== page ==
Gluten intolerance in Finland has doubled - The occurrence of gluten intolerance in the Finnish population has doubled in the past twenty years.
In the early 1980s, about one per cent of adults in Finland had gluten intolerance, but the figure has since gone up to two per cent by the 2000s.
"We've already seen a similar trend emerge earlier on where allergies and certain autoimmune disorders are concerned. Screening has shown that gluten intolerance occurs in 1.5 per cent of Finnish children and 2.7 per cent of the elderly. The higher figure for older people is explained by the fact that the condition becomes more frequent with age," says Professor Markku Maki. Maki has set up an internationally acclaimed research team on gluten intolerance, developing screening tests for gluten intolerance. Maki is head of a research project in the Academy of Finland's Research Program on Nutrition, Food and Health (ELVIRA).
According to Maki, gluten intolerance may often be symptom-free, and people may be unaware that they have the condition if their symptoms are mild or atypical. Three out of four people with gluten intolerance have not been diagnosed, which also means that they are as yet going without treatment.
Better diagnosis methods needed
Maki's research team has concluded that the criteria for diagnosing gluten intolerance must be rewritten, since early stages of the condition do not meet the criteria, yet is important to treat. The current criteria for diagnosis focus on damage to the intestinal villi and the small intestine, established in a tissue sample from the small intestine. However, early stages of gluten intolerance are not identifiable from tissue samples.
People may suffer from gluten intolerance, yet have no intestinal symptoms. They may, however, have symptoms unrelated to the intestinal tract. Serious problems with nutrient absorption have become rare; instead, sufferers generally have anaemia due to iron deficiency or folic acid deficiency as their main symptom. If researchers manage to develop sensitive, accurate antibody tests, it will become possible to identify people with early stages of gluten intolerance, who are in need of further treatment. At present, there is no single test to reliably identify early stages of gluten intolerance.
Sufferers are hoping for a diagnosis method that does not involve endoscopy. Researchers are hard at work, looking for new and better markers for gluten intolerance to allow for easier diagnosis of the condition.
Patients are also hoping for an 'anti-gluten pill'. Maki says that some form of pill with enzymes that break down gluten may prove feasible in the future.
2/ Virus infections may be contributing factor in onset of gluten intolerance
Recent research findings indicate a possible connection between virus infections, the immune system and the onset of gluten intolerance, also known as Celiac disease. A research project in the Academy of Finland's Research Program on Nutrition, Food and Health (ELVIRA) has brought new knowledge on the hereditary nature of gluten intolerance and identified genes that carry a higher risk of developing the condition. Research has shown that the genes in question are closely linked with the human immune system and the occurrence of inflammations, rather than being connected with the actual breakdown of gluten in the digestive tract.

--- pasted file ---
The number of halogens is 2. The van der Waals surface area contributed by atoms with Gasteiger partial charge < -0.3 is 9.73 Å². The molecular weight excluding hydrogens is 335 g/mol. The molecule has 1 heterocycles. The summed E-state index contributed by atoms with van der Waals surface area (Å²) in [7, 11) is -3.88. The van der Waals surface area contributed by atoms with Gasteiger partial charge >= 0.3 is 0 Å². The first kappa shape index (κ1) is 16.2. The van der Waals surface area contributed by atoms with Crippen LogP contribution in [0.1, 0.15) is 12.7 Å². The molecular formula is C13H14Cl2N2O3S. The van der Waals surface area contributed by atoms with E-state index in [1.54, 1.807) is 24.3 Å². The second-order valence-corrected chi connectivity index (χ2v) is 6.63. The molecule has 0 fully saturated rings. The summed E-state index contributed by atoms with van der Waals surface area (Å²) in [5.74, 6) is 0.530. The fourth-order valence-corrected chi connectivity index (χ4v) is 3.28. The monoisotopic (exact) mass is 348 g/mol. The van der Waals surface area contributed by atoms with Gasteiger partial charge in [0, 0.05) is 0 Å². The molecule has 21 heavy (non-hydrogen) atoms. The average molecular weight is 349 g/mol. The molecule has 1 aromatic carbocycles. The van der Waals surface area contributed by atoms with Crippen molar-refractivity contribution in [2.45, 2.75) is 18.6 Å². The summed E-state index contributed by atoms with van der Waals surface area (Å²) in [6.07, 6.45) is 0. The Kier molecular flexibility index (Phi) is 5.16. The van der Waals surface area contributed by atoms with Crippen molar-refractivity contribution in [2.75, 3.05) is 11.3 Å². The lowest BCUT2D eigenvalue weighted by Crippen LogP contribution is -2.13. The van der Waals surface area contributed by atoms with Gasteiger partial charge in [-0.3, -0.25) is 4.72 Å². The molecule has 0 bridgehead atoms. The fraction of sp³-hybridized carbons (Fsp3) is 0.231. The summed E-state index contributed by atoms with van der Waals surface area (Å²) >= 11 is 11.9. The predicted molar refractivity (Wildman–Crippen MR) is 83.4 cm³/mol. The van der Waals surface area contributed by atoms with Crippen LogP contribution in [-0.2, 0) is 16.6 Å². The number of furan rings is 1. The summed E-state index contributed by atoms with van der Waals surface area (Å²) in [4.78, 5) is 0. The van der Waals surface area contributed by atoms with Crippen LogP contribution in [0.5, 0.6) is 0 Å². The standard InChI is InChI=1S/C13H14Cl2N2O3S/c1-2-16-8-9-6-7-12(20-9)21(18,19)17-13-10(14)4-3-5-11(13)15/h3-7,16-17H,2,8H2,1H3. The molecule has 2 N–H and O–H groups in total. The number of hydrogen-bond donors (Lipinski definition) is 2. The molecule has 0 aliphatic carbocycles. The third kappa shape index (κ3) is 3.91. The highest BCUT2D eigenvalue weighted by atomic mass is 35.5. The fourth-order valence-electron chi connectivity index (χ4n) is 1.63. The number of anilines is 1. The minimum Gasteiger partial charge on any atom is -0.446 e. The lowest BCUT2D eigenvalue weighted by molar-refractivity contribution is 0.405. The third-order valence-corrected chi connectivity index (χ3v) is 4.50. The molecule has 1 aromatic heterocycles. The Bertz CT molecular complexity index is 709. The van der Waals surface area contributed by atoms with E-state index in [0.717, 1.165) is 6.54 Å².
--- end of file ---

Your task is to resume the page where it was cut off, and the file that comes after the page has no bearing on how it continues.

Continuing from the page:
"Some of the genes we have identified are linked with human immune defense against viruses. This may indicate that virus infections may be connected in some way with the onset of gluten intolerance," says Academy Research Fellow Paivi Saavalainen, who has conducted research into the hereditary risk factors for gluten intolerance.
Saavalainen explains that the genes that predispose people to gluten intolerance are very widespread in the population and, as a result, they are only a minor part of the explanation for the way in which gluten intolerance is inherited. However, the knowledge of the genes behind gluten intolerance is valuable in itself, as it helps researchers explore the reasons behind gluten intolerance, which in turn builds potential for developing new treatments and preventive methods. This is essential, because the condition is often relatively symptom-free, yet it can have serious complications unless treated.
Researchers have localized the risk genes by using data on patients and on entire families. The material in the Finnish study is part of a very extensive study of thousands of people with gluten intolerance and control groups in nine different populations. The research will be published in a coming issue of Nature Genetics.
Research into hereditary conditions has made great progress over the past few years. Gene researchers now face their next challenge, as a closer analysis is now needed of the risk factors in the genes that predispose people to gluten intolerance. It is important to discover how they impact on gene function and what part they play in the onset of gluten intolerance.
Gluten intolerance is an autoimmune reaction in the small intestine. Roughly one in a hundred Finns suffer from this condition. The gluten that occurs naturally in grains such as wheat, barley and rye causes damage to the intestinal villi, problems with nutrient absorption and potentially other problems too. Gluten intolerance is an inherited predisposition, and nearly all sufferers carry the genes that play a key part in the onset of the condition. The only known effective treatment is a lifelong gluten-free diet.
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